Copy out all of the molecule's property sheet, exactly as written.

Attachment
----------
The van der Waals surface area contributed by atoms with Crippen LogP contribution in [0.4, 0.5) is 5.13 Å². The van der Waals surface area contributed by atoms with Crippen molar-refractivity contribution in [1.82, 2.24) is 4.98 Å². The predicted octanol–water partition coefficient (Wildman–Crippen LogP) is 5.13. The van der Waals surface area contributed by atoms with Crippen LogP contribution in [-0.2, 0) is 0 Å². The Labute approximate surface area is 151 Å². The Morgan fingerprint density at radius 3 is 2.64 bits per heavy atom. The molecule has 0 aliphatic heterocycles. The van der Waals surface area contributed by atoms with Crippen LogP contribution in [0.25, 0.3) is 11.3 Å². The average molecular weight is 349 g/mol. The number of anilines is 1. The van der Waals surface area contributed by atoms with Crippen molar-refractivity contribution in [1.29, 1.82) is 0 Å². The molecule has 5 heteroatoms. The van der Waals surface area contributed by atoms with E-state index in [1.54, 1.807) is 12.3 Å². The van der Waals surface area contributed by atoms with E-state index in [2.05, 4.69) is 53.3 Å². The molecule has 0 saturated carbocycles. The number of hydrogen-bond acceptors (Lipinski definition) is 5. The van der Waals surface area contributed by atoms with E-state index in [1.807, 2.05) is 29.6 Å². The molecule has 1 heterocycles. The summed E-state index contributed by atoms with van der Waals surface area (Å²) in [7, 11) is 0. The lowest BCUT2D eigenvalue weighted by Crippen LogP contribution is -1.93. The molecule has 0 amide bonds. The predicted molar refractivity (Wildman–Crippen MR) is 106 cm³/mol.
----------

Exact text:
The van der Waals surface area contributed by atoms with Crippen LogP contribution in [0.4, 0.5) is 5.13 Å². The van der Waals surface area contributed by atoms with Crippen molar-refractivity contribution in [1.82, 2.24) is 4.98 Å². The predicted octanol–water partition coefficient (Wildman–Crippen LogP) is 5.13. The van der Waals surface area contributed by atoms with Crippen LogP contribution in [-0.2, 0) is 0 Å². The Labute approximate surface area is 151 Å². The Morgan fingerprint density at radius 3 is 2.64 bits per heavy atom. The molecule has 0 aliphatic heterocycles. The van der Waals surface area contributed by atoms with Crippen LogP contribution in [0.25, 0.3) is 11.3 Å². The average molecular weight is 349 g/mol. The number of anilines is 1. The van der Waals surface area contributed by atoms with Crippen molar-refractivity contribution in [1.29, 1.82) is 0 Å². The molecule has 5 heteroatoms. The van der Waals surface area contributed by atoms with E-state index in [1.54, 1.807) is 12.3 Å². The van der Waals surface area contributed by atoms with E-state index in [2.05, 4.69) is 53.3 Å². The molecule has 0 saturated carbocycles. The number of hydrogen-bond acceptors (Lipinski definition) is 5. The van der Waals surface area contributed by atoms with E-state index in [1.807, 2.05) is 29.6 Å². The molecule has 1 heterocycles. The summed E-state index contributed by atoms with van der Waals surface area (Å²) in [7, 11) is 0. The lowest BCUT2D eigenvalue weighted by Crippen LogP contribution is -1.93. The molecule has 0 amide bonds. The predicted molar refractivity (Wildman–Crippen MR) is 106 cm³/mol.